On Thursday 4th November I travelled to Sheffield because they were holding their annual documentary festival. I went to the festival last year too and found it to be inconsistent because some of the documentaries were very nicely made, while others looked very amateur. This year (as with the previous year) the advertisement was focused on bringing out untold truths with the posters saying ‘the truth is out there’. The first documentary that I watched was a short called A Tidy Life which showed a contrast between two different Welsh families. It was a very simple concept and aesthetically it was mediocre with it’s use of real lighting situations and handheld shots. However there were a couple of nice ideas that I liked, firstly the two families shown were extremely different, even though they were in similar environments. One couple were shown to be heavily drinking and the woman explained how she was frequently beaten by her husband, then it cuts to another couple (who are older) sitting down eating and drinking in a very tranquil and civilised manner. I really liked the shot used in this part – it was a high angled shot from above a television that the couple are sitting in front of and looking at as they eat.
The documentary following this short was called KMS – Jewish Negroes. It was about a group of black Israelis and Ethiopian Jews who made music to counter the racism that they frequently encounter. I didn’t like it because it quickly became boring and the people it was depicting were interesting in very small parts but usually predictable in their behaviour and it quickly became a boring documentary.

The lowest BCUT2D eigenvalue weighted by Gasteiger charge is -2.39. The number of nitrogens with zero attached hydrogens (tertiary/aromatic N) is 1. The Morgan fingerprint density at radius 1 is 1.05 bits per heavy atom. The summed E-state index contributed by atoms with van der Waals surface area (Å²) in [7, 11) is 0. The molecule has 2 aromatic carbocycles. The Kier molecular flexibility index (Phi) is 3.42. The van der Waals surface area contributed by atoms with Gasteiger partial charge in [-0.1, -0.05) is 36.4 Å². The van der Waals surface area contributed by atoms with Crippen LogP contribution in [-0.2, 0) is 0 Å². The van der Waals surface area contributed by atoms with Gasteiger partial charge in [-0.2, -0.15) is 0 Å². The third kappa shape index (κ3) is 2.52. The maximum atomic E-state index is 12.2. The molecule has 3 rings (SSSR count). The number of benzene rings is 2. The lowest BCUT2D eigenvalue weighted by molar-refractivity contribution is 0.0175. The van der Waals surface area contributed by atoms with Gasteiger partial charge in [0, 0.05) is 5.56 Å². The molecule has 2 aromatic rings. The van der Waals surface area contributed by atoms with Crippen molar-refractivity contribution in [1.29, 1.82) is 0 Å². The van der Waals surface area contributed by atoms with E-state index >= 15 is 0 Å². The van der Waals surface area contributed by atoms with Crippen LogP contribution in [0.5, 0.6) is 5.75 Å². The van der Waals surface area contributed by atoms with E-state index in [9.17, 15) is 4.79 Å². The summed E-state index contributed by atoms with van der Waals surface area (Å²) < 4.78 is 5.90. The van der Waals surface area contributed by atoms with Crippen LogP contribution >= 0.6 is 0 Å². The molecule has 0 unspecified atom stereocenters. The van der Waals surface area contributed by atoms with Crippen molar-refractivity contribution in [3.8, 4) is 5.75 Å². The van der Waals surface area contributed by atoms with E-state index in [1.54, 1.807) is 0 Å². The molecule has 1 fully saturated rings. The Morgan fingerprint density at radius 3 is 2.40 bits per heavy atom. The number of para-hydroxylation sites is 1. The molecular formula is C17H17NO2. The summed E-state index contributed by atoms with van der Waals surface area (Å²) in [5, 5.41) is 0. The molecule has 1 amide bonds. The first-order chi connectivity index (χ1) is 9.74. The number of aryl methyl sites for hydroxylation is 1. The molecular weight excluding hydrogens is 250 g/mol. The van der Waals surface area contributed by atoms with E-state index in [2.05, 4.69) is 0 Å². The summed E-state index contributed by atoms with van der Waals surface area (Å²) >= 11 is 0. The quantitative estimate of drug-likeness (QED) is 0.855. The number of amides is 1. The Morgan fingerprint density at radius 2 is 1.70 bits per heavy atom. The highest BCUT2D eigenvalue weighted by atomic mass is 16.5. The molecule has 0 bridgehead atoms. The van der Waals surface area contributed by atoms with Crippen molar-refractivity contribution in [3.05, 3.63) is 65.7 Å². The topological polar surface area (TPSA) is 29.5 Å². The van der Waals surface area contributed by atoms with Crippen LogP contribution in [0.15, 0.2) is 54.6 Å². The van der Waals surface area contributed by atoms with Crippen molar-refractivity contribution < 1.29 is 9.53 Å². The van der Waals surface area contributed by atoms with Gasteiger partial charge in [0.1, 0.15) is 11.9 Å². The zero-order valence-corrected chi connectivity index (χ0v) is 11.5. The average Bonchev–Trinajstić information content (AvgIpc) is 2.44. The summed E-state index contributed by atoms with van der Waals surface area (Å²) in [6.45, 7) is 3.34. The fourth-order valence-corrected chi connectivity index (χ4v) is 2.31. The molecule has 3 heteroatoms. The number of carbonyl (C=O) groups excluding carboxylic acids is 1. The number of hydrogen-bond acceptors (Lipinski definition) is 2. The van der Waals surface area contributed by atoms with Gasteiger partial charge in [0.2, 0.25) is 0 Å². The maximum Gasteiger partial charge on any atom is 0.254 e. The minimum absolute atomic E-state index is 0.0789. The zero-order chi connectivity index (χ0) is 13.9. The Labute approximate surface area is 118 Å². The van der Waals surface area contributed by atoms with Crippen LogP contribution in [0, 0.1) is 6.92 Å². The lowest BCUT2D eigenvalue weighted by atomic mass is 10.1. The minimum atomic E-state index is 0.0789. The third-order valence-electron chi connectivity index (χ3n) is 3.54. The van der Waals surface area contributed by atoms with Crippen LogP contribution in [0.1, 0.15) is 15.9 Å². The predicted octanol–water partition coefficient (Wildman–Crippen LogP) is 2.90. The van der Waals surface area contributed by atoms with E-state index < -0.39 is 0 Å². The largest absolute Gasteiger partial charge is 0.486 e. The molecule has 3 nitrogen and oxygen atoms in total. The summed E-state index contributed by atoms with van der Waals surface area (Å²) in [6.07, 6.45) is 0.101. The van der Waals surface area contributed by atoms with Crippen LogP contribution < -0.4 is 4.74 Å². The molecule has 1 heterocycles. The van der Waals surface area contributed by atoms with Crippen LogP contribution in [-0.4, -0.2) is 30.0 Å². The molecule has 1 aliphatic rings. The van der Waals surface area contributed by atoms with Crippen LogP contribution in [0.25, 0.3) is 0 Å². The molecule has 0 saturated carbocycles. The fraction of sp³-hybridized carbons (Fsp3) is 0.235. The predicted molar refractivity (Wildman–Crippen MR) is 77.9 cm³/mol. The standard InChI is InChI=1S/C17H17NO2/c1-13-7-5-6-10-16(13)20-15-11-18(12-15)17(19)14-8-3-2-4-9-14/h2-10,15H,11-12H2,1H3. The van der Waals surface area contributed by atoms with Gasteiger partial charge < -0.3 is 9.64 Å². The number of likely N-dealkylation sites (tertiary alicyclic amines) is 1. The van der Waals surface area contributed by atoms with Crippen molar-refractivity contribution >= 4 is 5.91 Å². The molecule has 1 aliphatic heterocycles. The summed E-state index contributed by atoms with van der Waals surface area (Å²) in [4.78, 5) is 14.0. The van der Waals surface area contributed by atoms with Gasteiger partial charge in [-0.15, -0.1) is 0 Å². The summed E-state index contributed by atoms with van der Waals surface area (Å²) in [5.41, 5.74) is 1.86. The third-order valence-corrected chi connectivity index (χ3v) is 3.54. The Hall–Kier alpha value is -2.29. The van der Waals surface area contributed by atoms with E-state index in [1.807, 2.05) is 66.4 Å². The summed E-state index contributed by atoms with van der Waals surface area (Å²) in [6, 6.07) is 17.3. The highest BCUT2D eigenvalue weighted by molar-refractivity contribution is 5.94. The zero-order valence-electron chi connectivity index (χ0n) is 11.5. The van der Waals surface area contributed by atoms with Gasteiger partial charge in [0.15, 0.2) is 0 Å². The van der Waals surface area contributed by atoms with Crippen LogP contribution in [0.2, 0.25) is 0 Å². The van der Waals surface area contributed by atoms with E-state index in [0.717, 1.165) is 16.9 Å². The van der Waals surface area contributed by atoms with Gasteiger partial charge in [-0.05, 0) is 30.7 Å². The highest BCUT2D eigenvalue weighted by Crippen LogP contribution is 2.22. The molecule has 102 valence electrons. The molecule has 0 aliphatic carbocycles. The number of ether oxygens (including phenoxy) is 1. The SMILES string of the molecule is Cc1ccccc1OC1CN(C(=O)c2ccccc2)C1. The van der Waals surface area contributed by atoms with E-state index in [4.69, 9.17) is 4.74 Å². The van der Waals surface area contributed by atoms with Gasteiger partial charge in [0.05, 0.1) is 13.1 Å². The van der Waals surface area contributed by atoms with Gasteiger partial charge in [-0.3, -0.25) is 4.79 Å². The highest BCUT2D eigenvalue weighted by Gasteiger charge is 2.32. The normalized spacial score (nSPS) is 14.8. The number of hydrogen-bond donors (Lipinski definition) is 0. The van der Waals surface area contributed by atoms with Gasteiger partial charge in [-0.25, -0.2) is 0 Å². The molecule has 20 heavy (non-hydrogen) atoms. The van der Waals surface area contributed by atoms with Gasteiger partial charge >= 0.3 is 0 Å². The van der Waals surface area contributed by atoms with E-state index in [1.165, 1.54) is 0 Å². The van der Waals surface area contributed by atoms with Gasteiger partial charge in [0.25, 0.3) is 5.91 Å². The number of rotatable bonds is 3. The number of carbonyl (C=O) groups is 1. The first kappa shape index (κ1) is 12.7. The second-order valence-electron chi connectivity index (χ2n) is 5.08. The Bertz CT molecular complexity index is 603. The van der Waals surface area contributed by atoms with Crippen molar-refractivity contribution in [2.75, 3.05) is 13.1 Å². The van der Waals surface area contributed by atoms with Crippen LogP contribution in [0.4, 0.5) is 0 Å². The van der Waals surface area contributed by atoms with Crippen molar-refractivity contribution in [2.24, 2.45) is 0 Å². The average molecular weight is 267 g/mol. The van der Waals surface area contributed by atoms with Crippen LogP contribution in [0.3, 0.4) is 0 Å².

I then saw a short called La Boheme which I was really looking forward to because it was made by Werner Herzog. I was bitterly disappointed because the film of 4 minutes was so simple I felt that it was something that anybody could have made. Maybe I am bitter towards it because I didn’t grasp its concept. It showed Ethiopian couples standing together looking directly into the camera for a few seconds and then walking off in seperate directions. This occurred numerous times accompanied by a powerful classical piece of music. Despite it’s simplicity it still felt lazy because sometimes the characters on-screen would glance at the crew behind the camera which looked awkward and unnecessary and should have been shot again (in my opinion). Very disappointing.
I don’t remember the name of the next documentary but it was a Turkish film depicting various characters through stunning visuals and a voice-over commentary with subtitles ofcourse. This was definitely the best documentary of the day regarding aesthetics the colours were vivid, the lighting was beautiful and the majority of the shots utilised a track on which the camera slowed progressed towards the still constructed scene. The commentary was also humorous in parts which made the film easy to watch too.
The final documentary that I watched was called Dirty Pictures and was a story of a chemist named Alexander Sasha Shulgin who is regarded as the ‘Godfather of Ecstasy’. He focuses his work on mind-altering drugs and tests hundreds of different concoctions that he creates to see what effect they might have on the human being. The film is good looking and its protagonist is an interesting character but this alone doesn’t fill the 80+ minutes. In parts it became boring and there was often little in the way of narrative. Moments of the film were fun to watch though, with various characters having interesting and humorous views on how we can and should use chemistry in modern society.